delivery with all orders over €38
    Think Contraception: What are my options?
    Wednesday, April 24, 2019

    Your CarePlus Pharmacist or GP can discuss with you more appropriate methods to use, the effectiveness of each and potential side effects.

    Long-term contraception options that may be used


    1. The Pill

    The pill is a prescription medication containing hormones that is taken by a woman every day for 21 days with a 7 day break or every day without a break. There are various types and brands of the contraceptive pill. Some work by preventing ovulation, while others work by preventing sperm reaching the cervix. It is a very effective method provided it is taken correctly. With a prescription from your GP, this can be filled in your local CarePlus Pharmacy.

    2. Injectable contraception

    This is an injection that is administered to a woman by a doctor or surgery nurse every 12 weeks. It works by preventing ovulation and is very effective at preventing pregnancy when used correctly.

    3. Intrauterine device (IUD)

    Sometimes referred to as the coil, this is also used as a method of emergency contraception in certain cases. It is a small copper device that is inserted by a trained doctor into a woman’s womb. It works by stopping sperm from meeting the egg or by delaying the egg getting into the womb. It is very effective and starts working as soon as it is inserted.

    4. Intrauterine system

    Similar to the above, this is a small plastic device that is inserted into a woman’s womb. It releases hormones that prevent sperm from meeting the egg, by delaying an egg reaching the womb or by preventing an egg from attaching to the womb.

    5. Implant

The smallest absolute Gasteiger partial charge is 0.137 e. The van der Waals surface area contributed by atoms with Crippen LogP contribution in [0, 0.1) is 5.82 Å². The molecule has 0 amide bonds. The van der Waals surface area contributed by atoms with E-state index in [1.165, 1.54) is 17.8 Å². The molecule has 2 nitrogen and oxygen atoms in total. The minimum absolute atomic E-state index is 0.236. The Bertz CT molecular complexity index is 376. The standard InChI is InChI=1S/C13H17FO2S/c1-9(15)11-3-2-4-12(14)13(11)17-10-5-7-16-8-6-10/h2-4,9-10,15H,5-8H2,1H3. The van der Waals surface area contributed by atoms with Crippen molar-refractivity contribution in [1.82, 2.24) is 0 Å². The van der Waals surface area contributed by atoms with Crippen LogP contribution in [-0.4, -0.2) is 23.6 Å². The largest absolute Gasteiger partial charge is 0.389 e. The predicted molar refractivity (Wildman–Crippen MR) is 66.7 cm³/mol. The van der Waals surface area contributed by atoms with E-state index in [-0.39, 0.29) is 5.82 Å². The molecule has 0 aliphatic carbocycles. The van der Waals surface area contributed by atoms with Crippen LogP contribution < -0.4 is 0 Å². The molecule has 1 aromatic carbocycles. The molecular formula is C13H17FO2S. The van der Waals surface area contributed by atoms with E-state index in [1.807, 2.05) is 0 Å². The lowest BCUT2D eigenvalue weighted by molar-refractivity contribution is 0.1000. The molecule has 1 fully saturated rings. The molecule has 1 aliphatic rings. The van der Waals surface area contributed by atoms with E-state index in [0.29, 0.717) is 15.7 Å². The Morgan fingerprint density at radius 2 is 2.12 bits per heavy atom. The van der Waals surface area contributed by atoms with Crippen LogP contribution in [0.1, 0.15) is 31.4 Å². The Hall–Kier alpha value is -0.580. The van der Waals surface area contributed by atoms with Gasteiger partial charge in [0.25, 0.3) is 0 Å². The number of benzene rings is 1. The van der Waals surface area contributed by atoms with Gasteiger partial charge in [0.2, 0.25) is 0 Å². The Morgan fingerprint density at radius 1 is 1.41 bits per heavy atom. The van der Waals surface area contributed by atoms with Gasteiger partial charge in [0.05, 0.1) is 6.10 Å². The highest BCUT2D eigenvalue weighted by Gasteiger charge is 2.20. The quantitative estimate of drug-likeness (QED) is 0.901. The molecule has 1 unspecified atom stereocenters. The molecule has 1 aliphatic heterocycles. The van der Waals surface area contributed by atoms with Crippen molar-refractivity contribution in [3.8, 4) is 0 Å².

This is a small flexible rod that is inserted by a trained doctor under the skin of a woman’s upper arm. It releases hormones that prevent ovulation and prevent the body from creating a suitable environment for pregnancy. This works for up to three years.

    6. Contraceptive patch

    A patch that is worn by a woman for 21 days, with a break of 7 days before attaching a new patch. It releases hormones through the skin to prevent ovulation. It is very effective if used correctly every day.

    7. Vaginal ring

    This is a flexible ring that is inserted by a woman into her vagina for 3 weeks of every month. It releases hormones into the body that prevent ovulation and is very effective if used correctly.

    8. Diaphragm cap

    This is a barrier method of contraception used by a woman. It fits inside the vagina to cover the cervix, preventing the sperm from reaching the egg. It is used in conjunction with Spermicide which destroys sperm. This method is very effective if used carefully.

    9. Condoms

    There are both male and female condoms. They both consist of a sheath which covers either the cervix or penis to prevent the transfer of sperm. They are effective once used very carefully. They can be used with other methods of contraception as well as to prevent the transfer of STIs or STDs.

    Sexually transmitted infections & diseases (STI/STDs)

    Infections or diseases can be transferred from one person to another through bodily fluids and are commonly spread during sexual intercourse. They can be extremely harmful, causing infertility, severe illness or death. Emergency contraception will not prevent the transfer of these diseases or infections.

    If you are concerned about STIs or STDs, call into your local CarePlus Pharmacy and speak to your Pharmacist or visit your nearest sexual health clinic. Visit www.thinkcontraception.ie to learn more about STIs or STDs and where your nearest clinic is located.